orchestra (2008) 8′

published by Sweet Child Music

  • commissioned by Philip and Eleanor Hopke for the Orchestra of Northern New York

Organal Dances had an unusual genesis. In 2005, I approached the Orchestra of Northern New York with a proposition: I would donate a “commission” of a new piece as a fund-raising silent auction for the orchestra, in which the person who bid the highest would get to tell me what kind of piece I should write. The scope of the piece would depend on the amount of the winning bid, and the proceeds would be a gift to support the orchestra. The whole idea was somewhat of a gambit; I didn’t know whether anyone would be interested in bidding a lot of money just to make suggestions about an abstract piece of music. Ironically, there was a tie for the highest bid; so I ended up writing two pieces for the orchestra, garnering twice the amount of money for them. Organal Dances was the first of the two pieces.

When I first met with the donors to discuss what kind of piece they wanted, they immediately stated: “OK, we know what we want. We’d like a piece titled “Fanfare and Gavotte,” and we’d like it to feature tuba, tambourine, and organ.” My facial expression must have betrayed my bemusement, and they both then laughed; OK, they were joking. After this humorous introduction, we started talking about the types of music that they like, etc. They wanted something big and bright, but in a minor key (or modal); it should also be melodic and approachable in style. We also discussed the instruments that they like; tambourine and the brass instruments were indeed high on their list. I eventually realized that perhaps they really weren’t joking all that much at the outset after all.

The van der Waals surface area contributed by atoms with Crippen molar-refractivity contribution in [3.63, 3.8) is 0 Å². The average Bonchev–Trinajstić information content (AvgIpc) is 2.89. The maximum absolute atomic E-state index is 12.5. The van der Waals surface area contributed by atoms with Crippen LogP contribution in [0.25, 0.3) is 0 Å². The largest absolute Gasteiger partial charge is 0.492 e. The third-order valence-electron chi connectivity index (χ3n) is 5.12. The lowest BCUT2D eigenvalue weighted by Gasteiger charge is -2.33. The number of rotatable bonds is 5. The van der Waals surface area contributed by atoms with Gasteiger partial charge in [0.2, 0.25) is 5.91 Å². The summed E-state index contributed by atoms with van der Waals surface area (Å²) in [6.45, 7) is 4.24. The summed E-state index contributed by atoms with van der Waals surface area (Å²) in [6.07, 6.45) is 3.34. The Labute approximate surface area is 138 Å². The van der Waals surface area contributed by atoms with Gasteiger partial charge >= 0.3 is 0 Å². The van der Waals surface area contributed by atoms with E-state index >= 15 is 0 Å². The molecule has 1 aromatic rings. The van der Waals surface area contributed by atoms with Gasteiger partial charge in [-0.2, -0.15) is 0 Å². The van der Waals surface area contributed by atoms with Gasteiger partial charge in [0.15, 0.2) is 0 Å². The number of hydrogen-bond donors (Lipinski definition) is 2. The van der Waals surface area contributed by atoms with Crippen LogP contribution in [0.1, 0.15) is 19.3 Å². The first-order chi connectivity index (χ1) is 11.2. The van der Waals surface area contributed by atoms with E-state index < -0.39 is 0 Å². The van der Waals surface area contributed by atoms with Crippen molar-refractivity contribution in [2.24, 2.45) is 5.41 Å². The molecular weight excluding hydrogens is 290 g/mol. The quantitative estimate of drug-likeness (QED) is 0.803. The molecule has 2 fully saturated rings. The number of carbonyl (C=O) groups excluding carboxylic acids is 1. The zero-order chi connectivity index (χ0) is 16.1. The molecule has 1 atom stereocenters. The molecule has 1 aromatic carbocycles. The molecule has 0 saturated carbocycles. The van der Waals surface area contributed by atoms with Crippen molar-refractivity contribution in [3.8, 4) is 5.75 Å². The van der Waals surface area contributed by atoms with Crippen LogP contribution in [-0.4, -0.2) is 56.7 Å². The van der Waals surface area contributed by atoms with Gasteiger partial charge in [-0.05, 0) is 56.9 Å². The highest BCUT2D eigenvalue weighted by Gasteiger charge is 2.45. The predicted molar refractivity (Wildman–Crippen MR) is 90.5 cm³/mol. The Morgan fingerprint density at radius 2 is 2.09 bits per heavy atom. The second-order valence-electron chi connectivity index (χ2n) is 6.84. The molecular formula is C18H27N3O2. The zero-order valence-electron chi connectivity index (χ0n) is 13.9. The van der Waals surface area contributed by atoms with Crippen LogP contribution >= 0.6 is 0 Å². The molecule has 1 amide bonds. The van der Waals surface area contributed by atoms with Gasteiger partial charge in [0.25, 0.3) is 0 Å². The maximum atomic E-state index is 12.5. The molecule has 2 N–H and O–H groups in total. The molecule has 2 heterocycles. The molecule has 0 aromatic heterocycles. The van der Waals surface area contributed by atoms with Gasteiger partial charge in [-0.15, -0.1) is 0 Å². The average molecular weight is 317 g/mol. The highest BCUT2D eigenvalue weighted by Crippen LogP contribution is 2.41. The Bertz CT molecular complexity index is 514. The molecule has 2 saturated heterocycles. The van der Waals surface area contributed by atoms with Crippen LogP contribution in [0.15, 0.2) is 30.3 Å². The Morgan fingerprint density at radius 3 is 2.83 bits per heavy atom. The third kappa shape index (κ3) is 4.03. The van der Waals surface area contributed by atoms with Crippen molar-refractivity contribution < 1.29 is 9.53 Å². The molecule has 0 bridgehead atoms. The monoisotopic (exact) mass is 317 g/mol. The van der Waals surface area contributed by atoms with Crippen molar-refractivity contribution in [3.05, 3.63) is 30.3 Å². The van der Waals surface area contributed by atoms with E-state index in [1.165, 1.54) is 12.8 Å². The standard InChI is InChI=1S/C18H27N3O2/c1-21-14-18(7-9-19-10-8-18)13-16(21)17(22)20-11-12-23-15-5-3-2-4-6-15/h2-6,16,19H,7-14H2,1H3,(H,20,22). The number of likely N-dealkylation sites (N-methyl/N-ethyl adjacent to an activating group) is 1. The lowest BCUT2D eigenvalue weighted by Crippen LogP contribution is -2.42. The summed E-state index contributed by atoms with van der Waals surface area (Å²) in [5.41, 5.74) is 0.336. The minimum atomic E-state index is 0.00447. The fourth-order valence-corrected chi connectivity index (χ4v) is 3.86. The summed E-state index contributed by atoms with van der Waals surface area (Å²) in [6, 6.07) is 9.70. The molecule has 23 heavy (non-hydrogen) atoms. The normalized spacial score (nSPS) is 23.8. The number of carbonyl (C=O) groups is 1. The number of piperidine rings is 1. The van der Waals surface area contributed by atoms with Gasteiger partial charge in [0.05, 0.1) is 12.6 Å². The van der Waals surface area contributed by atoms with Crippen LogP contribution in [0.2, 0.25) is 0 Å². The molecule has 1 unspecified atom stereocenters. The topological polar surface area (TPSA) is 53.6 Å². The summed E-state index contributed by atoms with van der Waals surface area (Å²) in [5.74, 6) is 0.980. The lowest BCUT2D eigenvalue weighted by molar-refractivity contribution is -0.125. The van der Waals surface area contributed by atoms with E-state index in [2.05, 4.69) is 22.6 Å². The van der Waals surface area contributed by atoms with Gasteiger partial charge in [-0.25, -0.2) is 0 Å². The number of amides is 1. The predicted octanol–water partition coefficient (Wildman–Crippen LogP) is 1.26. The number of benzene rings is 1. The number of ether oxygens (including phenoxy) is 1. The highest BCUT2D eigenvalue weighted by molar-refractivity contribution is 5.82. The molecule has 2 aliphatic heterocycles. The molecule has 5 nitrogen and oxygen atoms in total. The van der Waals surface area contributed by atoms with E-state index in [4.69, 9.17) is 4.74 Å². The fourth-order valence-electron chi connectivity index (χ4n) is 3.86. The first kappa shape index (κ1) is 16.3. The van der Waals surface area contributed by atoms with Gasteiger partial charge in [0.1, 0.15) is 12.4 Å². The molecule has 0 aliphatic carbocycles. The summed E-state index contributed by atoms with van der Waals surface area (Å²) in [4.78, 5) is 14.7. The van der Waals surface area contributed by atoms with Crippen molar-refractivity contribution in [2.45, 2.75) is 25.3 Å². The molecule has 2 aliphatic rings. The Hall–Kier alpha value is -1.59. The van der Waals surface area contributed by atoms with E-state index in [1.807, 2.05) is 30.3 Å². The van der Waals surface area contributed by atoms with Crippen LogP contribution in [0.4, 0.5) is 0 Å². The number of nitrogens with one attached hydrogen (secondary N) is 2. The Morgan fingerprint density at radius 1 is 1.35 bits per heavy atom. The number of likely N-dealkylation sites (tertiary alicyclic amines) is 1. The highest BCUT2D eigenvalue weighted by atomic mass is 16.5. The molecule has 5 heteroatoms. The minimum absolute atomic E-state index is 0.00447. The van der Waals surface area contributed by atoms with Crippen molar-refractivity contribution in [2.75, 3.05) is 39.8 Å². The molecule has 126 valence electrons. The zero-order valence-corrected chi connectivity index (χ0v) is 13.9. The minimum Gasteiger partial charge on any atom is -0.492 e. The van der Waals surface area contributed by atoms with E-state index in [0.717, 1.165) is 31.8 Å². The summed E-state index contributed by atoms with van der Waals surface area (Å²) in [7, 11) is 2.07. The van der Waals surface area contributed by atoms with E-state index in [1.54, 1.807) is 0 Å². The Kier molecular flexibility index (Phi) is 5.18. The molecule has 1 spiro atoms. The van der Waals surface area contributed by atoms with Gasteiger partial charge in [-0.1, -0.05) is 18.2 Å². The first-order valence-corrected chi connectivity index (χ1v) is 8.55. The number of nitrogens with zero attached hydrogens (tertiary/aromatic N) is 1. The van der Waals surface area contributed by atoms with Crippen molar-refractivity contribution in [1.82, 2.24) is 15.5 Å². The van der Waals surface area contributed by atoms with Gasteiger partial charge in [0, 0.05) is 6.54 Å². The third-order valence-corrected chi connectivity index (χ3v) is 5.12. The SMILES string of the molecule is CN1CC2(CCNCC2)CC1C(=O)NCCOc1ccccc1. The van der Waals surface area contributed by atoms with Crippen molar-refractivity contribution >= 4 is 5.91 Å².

I thought it would be fun (and funny) to try to come as close to their original tongue-in-cheek request as I could, so my first idea was that the piece would indeed start with a fanfare, followed by a gavotte that features both tuba and tambourine. This then led to structuring the piece as a set of short dances, in the manner of a Baroque dance suite. But unlike Baroque dance suites, these dances are connected in a single movement without pauses. The dances are: Intrada (a processional fanfare); Gavotte (moderate tempo); Sarabande (slow and stately); Minuet (moderate waltz tempo), and Gigue (fast and lively). Another modern twist on the traditional dance suite form is that the opening fanfare theme of the Intrada returns in a modified version as the theme of the Sarabande, and again as a countermelody at the end of the Gigue, thus unifying the piece as a whole.

But what to do about the organ? It is highly impractical to incorporate organ into orchestral pieces (despite famous exceptions by Saint-Saens and Strauss), and I’ve never enjoyed composing for organ, so it was out of the question. However, I realized that I could incorporate a little bit of humorous wordplay into the title. “Organum” is an early musical style dating back to the 10th-13th centuries. The salient feature of organum is that the various musical lines move primarily in parallel motion; it also also rooted in modal harmonies. The parallel motion and modal harmonies of organal style soon became unifying elements within my piece, helping to tie together the variety of the donors’ suggestions.

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